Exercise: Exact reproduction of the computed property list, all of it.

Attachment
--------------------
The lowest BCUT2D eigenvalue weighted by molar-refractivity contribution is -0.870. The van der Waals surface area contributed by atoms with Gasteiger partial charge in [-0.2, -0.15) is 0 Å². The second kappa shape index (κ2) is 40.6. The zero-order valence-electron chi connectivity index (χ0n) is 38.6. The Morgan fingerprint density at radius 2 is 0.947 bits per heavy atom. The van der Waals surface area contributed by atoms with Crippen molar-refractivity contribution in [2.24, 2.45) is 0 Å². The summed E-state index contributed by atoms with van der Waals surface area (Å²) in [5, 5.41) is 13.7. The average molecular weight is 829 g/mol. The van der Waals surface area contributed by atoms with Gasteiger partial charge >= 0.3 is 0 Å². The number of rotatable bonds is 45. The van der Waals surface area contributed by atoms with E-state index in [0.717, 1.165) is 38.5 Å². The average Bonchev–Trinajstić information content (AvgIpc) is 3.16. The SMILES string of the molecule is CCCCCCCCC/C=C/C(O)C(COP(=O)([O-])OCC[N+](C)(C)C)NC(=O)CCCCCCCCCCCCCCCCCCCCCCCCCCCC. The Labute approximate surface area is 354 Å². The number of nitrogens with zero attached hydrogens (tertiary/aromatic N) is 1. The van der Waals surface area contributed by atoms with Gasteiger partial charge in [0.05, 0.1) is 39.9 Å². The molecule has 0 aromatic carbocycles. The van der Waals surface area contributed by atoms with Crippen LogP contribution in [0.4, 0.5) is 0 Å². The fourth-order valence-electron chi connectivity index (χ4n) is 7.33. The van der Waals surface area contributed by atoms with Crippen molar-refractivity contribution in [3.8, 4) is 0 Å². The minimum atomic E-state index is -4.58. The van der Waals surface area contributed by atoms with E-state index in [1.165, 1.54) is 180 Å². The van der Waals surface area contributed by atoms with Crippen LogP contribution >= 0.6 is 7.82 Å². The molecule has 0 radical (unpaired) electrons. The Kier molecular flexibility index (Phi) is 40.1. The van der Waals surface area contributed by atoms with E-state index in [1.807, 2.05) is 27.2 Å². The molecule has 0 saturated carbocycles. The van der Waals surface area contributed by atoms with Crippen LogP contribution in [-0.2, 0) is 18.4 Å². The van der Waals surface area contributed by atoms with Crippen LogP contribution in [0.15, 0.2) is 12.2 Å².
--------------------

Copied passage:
The lowest BCUT2D eigenvalue weighted by molar-refractivity contribution is -0.870. The van der Waals surface area contributed by atoms with Gasteiger partial charge in [-0.2, -0.15) is 0 Å². The second kappa shape index (κ2) is 40.6. The zero-order valence-electron chi connectivity index (χ0n) is 38.6. The Morgan fingerprint density at radius 2 is 0.947 bits per heavy atom. The van der Waals surface area contributed by atoms with Crippen molar-refractivity contribution in [2.24, 2.45) is 0 Å². The summed E-state index contributed by atoms with van der Waals surface area (Å²) in [5, 5.41) is 13.7. The average molecular weight is 829 g/mol. The van der Waals surface area contributed by atoms with Gasteiger partial charge >= 0.3 is 0 Å². The number of rotatable bonds is 45. The van der Waals surface area contributed by atoms with E-state index in [0.717, 1.165) is 38.5 Å². The average Bonchev–Trinajstić information content (AvgIpc) is 3.16. The SMILES string of the molecule is CCCCCCCCC/C=C/C(O)C(COP(=O)([O-])OCC[N+](C)(C)C)NC(=O)CCCCCCCCCCCCCCCCCCCCCCCCCCCC. The Labute approximate surface area is 354 Å². The number of nitrogens with zero attached hydrogens (tertiary/aromatic N) is 1. The van der Waals surface area contributed by atoms with Gasteiger partial charge in [0.05, 0.1) is 39.9 Å². The molecule has 0 aromatic carbocycles. The van der Waals surface area contributed by atoms with Crippen LogP contribution in [0.4, 0.5) is 0 Å². The fourth-order valence-electron chi connectivity index (χ4n) is 7.33. The van der Waals surface area contributed by atoms with Crippen molar-refractivity contribution in [3.8, 4) is 0 Å². The minimum atomic E-state index is -4.58. The van der Waals surface area contributed by atoms with E-state index in [1.165, 1.54) is 180 Å². The van der Waals surface area contributed by atoms with Crippen LogP contribution >= 0.6 is 7.82 Å². The molecule has 0 radical (unpaired) electrons. The Kier molecular flexibility index (Phi) is 40.1. The van der Waals surface area contributed by atoms with E-state index in [1.807, 2.05) is 27.2 Å². The molecule has 0 saturated carbocycles. The van der Waals surface area contributed by atoms with Crippen LogP contribution in [-0.2, 0) is 18.4 Å². The van der Waals surface area contributed by atoms with Crippen LogP contribution in [0.15, 0.2) is 12.2 Å².